Service Service - - Oriented Oriented Architecture ...

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Service Service - - Oriented Oriented Architecture ...

  1. 1. Service-Oriented Architecture Agenda for this session: – Key concepts and considerations for SOA implementation – Questions and Answers
  2. 2. Benefits / Motivation Why would we tackle this? – Allows agencies to reuse common data in common ways – Moves toward an assembly process versus from-scratch development – Makes it easier to do business with Iowa – Allows business owners to think in terms of their process, not screens & fields
  3. 3. SOA Protocols Many options: – SOAP/HTTP(S) – SOAP on other transports (SMTP, SFTP, XMPP, other) – MQ Series/JMS (Message-Oriented Middleware) What’s the right balance? – More channels = more effort, more patching, more $$? – Fewer channels = fewer options for agencies / apps?
  4. 4. Synchronous vs. Asynchronous Synchronous – “Request-Reply”, traditional function call (API) – Caller waits for a reply – Can be stateful (less data exchanged) – Better for complex data where an answer is required before caller can proceed – Generally “tight” coupling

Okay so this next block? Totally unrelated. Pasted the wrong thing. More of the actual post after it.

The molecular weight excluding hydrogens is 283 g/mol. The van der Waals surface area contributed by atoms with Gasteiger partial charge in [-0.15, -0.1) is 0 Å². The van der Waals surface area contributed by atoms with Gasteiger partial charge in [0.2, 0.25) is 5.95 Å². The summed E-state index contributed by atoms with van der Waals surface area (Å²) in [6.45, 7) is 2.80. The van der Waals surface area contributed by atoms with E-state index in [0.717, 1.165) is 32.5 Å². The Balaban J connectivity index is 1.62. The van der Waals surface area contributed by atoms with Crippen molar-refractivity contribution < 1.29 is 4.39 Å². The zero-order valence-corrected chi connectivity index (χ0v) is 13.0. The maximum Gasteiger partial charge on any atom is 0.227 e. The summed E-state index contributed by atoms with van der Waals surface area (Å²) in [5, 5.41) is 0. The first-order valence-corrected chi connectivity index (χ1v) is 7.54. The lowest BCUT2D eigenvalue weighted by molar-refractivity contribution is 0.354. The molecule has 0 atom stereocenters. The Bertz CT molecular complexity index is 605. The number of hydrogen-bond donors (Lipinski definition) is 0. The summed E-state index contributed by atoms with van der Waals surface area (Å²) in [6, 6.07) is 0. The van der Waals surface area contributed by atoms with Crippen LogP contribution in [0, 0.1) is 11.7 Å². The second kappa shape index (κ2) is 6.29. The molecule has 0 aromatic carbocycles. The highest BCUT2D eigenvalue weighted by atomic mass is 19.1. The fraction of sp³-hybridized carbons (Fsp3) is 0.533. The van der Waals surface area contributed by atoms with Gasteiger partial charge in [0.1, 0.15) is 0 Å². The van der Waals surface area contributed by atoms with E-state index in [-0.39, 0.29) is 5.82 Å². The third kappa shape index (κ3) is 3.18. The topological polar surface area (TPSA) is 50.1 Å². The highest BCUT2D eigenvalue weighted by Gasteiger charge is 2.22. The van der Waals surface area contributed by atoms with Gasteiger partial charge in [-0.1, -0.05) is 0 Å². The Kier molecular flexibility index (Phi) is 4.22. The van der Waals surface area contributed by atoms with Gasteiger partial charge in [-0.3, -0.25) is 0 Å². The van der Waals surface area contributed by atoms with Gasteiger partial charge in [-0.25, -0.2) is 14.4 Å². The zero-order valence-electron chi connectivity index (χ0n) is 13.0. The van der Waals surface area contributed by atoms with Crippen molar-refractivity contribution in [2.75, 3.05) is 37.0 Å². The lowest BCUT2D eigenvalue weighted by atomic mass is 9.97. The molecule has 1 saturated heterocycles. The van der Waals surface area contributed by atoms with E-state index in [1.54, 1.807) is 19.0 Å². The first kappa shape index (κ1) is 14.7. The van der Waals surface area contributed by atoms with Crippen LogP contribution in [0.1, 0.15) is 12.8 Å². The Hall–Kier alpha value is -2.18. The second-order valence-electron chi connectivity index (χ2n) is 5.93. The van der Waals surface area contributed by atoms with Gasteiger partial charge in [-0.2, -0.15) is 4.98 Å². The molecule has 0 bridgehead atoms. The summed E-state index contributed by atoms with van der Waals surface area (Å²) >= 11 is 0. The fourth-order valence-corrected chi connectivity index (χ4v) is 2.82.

5. 5. Synchronous vs. Asynchronous Asynchronous – “Publish/Subscribe”, “Fire and Forget” – Caller waits for a reply (or doesn’t!) – State generally contained in message – More scalable, less immediate – Generally “loose” coupling
  6. 6. Interface vs. Document Interface-based API – Caller invokes methods on server – Rich semantics (constants, method names, etc.) – Easier initial integration – More fragile over time (changes to API break clients)
  7. 7. Interface vs. Document Document-based API – Caller sends messages to server – Generally a single method with flexible payload – Slightly longer initial integration period – Less fragile over time (easier to extend documents)
  8. 8. Authoritative Source • The “owner” of a piece of data • Basic requirement for data sharing • Owner may share columns (fields) or rows (filters) • Owner may change over time or status of data • Must be acknowledged and coordinated among users of the data
  9. 9. Canonical Model • “Standard format” of data (address, service, time period, financial transactions, etc.) • Standard meanings for defined fields • Applications may use their own format, but must accept and publish the standard • Adapters (external modules) can help with translation into and out of each app.
  10. 10. Service Catalog/ Metadata • “Dictionary” of what is available in an enterprise • Must include field names, data types, but also business meaning • Can be electronic (DB) but docs are okay, too • Should observe a defined ontology (topic structure) – Identity, Environment, Government, etc.
  11. 11. SOA Architecture Questions?

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